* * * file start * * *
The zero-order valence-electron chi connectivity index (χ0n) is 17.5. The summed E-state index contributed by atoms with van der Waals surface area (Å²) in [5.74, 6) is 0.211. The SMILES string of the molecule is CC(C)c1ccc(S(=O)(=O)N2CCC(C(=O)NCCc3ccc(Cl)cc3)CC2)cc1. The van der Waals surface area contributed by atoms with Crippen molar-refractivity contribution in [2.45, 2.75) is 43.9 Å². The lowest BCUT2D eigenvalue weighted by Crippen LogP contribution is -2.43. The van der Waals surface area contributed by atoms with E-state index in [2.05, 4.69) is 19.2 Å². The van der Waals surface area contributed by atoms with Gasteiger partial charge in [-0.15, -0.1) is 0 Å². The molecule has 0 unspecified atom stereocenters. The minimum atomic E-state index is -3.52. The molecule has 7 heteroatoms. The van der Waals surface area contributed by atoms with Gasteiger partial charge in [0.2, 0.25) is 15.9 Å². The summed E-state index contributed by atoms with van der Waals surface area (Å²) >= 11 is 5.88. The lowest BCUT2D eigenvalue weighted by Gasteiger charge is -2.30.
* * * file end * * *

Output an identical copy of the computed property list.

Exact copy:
The zero-order valence-electron chi connectivity index (χ0n) is 17.5. The summed E-state index contributed by atoms with van der Waals surface area (Å²) in [5.74, 6) is 0.211. The SMILES string of the molecule is CC(C)c1ccc(S(=O)(=O)N2CCC(C(=O)NCCc3ccc(Cl)cc3)CC2)cc1. The van der Waals surface area contributed by atoms with Crippen molar-refractivity contribution in [2.45, 2.75) is 43.9 Å². The lowest BCUT2D eigenvalue weighted by Crippen LogP contribution is -2.43. The van der Waals surface area contributed by atoms with E-state index in [2.05, 4.69) is 19.2 Å². The van der Waals surface area contributed by atoms with Gasteiger partial charge in [-0.15, -0.1) is 0 Å². The molecule has 0 unspecified atom stereocenters. The minimum atomic E-state index is -3.52. The molecule has 7 heteroatoms. The van der Waals surface area contributed by atoms with Gasteiger partial charge in [0.2, 0.25) is 15.9 Å². The summed E-state index contributed by atoms with van der Waals surface area (Å²) >= 11 is 5.88. The lowest BCUT2D eigenvalue weighted by Gasteiger charge is -2.30.